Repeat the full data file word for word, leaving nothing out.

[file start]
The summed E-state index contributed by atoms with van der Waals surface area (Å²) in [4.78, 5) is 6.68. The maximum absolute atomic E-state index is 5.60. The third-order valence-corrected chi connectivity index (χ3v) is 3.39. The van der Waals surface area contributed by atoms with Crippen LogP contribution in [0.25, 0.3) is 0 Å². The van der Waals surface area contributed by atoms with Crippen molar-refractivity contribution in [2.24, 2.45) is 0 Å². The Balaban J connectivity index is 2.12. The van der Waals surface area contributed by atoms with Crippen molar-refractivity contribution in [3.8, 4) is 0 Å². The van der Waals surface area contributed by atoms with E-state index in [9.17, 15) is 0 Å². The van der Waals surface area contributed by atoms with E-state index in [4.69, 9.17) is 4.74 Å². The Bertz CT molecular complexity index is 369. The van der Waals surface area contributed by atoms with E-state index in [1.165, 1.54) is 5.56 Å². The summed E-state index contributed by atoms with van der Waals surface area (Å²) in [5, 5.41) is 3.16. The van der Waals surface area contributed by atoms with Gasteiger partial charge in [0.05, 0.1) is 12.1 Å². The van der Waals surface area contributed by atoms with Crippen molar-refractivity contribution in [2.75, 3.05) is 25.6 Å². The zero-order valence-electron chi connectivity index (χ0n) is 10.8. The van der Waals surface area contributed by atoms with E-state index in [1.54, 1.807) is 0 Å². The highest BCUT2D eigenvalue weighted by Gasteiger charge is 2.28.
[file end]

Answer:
The summed E-state index contributed by atoms with van der Waals surface area (Å²) in [4.78, 5) is 6.68. The maximum absolute atomic E-state index is 5.60. The third-order valence-corrected chi connectivity index (χ3v) is 3.39. The van der Waals surface area contributed by atoms with Crippen LogP contribution in [0.25, 0.3) is 0 Å². The van der Waals surface area contributed by atoms with Crippen molar-refractivity contribution in [2.24, 2.45) is 0 Å². The Balaban J connectivity index is 2.12. The van der Waals surface area contributed by atoms with Crippen molar-refractivity contribution in [3.8, 4) is 0 Å². The van der Waals surface area contributed by atoms with E-state index in [9.17, 15) is 0 Å². The van der Waals surface area contributed by atoms with E-state index in [4.69, 9.17) is 4.74 Å². The Bertz CT molecular complexity index is 369. The van der Waals surface area contributed by atoms with E-state index in [1.165, 1.54) is 5.56 Å². The summed E-state index contributed by atoms with van der Waals surface area (Å²) in [5, 5.41) is 3.16. The van der Waals surface area contributed by atoms with Gasteiger partial charge in [0.05, 0.1) is 12.1 Å². The van der Waals surface area contributed by atoms with Crippen molar-refractivity contribution in [2.75, 3.05) is 25.6 Å². The zero-order valence-electron chi connectivity index (χ0n) is 10.8. The van der Waals surface area contributed by atoms with E-state index in [1.54, 1.807) is 0 Å². The highest BCUT2D eigenvalue weighted by Gasteiger charge is 2.28.